In his important monograph Earth and Ore, Karl-Ferdinand Schaedler (1997: 274) notes: "The culture of the Sao on Lake Chad is regarded as one of the oldest in West Africa, and although extensive archaeological and ethnohistorical material is available that goes back to the early Arabic writers, it is still not possible - as is also shown by more recent research (Forkl, 1983) - to form a precise picture of this people so significant for its art and towns. [...] According to legends, which are still related, the Sao were a people of powerful giants who thought they could even trace their origin back to Jerusalem: 'A woman from Jerusalem bore twins, who married each other and produced a race of giants, the Sao...' In about the 7th century, the Sao occupied the oases Bilma, Tadjéré and Fatchi north of Lake Chad and then settled west of the lake around the 10th century, where they founded the actual Sao Empire.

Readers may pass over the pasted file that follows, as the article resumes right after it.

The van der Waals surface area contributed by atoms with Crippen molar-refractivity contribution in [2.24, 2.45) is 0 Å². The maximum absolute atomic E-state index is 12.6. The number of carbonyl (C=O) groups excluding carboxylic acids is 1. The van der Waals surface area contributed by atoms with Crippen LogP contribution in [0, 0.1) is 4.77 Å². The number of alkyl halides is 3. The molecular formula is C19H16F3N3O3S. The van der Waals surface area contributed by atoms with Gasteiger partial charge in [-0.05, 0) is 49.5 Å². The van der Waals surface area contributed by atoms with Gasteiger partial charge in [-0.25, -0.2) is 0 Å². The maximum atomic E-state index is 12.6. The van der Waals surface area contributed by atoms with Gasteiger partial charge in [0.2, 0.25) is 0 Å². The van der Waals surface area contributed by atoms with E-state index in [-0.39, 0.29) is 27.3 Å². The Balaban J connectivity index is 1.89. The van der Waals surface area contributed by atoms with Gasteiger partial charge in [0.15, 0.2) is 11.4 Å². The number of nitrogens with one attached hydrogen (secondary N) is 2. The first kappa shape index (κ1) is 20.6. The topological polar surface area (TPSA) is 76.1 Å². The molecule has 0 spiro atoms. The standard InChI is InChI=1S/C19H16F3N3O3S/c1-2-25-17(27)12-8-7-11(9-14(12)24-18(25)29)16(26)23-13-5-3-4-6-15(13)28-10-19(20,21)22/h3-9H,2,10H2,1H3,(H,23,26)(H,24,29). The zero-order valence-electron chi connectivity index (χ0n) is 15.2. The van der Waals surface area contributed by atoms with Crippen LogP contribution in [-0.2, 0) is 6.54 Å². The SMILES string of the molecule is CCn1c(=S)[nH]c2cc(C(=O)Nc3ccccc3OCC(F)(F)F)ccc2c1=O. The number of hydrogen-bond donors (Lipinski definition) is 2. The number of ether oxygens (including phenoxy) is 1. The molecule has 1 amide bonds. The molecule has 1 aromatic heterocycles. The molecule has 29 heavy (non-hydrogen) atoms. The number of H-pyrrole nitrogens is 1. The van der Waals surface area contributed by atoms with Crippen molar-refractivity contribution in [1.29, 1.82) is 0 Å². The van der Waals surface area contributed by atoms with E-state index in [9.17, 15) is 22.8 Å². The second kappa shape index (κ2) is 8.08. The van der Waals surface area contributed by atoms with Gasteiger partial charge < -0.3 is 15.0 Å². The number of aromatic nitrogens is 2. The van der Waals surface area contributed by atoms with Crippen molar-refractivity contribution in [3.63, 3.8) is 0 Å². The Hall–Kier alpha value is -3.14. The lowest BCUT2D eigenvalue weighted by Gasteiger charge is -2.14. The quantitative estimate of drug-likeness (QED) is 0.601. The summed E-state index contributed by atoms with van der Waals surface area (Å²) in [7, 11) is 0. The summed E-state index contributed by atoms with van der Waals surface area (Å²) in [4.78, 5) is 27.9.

"In the second half of the 14th century internal discord fomented from outside split the empire, which then, at the beginning of the 16th century, constantly had to fight off attacks. Subsequently the Massa from the east and, finally, the Bornu troops destroyed what still remained of the towns. The Sao themselves broke up or mixed mainly with the Massa, who today are included among the Kotoko, and new ethnic groups grew up, especially in Northern Cameroon."
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